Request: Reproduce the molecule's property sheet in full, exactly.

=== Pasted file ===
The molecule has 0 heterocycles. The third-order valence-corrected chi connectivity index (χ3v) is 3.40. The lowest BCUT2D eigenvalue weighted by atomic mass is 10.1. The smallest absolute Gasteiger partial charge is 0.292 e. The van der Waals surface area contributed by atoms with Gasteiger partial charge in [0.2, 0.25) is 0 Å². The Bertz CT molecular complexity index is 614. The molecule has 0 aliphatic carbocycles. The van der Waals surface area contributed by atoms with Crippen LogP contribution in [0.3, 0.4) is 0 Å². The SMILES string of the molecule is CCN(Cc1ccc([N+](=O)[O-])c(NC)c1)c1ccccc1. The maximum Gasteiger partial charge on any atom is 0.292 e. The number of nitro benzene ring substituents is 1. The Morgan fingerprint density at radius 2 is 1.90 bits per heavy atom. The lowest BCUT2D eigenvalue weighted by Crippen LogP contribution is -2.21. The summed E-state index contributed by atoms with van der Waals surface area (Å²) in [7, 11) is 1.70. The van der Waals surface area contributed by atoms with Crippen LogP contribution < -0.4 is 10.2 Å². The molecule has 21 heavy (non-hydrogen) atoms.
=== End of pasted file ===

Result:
The molecule has 0 heterocycles. The third-order valence-corrected chi connectivity index (χ3v) is 3.40. The lowest BCUT2D eigenvalue weighted by atomic mass is 10.1. The smallest absolute Gasteiger partial charge is 0.292 e. The van der Waals surface area contributed by atoms with Gasteiger partial charge in [0.2, 0.25) is 0 Å². The Bertz CT molecular complexity index is 614. The molecule has 0 aliphatic carbocycles. The van der Waals surface area contributed by atoms with Crippen LogP contribution in [0.3, 0.4) is 0 Å². The SMILES string of the molecule is CCN(Cc1ccc([N+](=O)[O-])c(NC)c1)c1ccccc1. The maximum Gasteiger partial charge on any atom is 0.292 e. The number of nitro benzene ring substituents is 1. The Morgan fingerprint density at radius 2 is 1.90 bits per heavy atom. The lowest BCUT2D eigenvalue weighted by Crippen LogP contribution is -2.21. The summed E-state index contributed by atoms with van der Waals surface area (Å²) in [7, 11) is 1.70. The van der Waals surface area contributed by atoms with Crippen LogP contribution < -0.4 is 10.2 Å². The molecule has 21 heavy (non-hydrogen) atoms.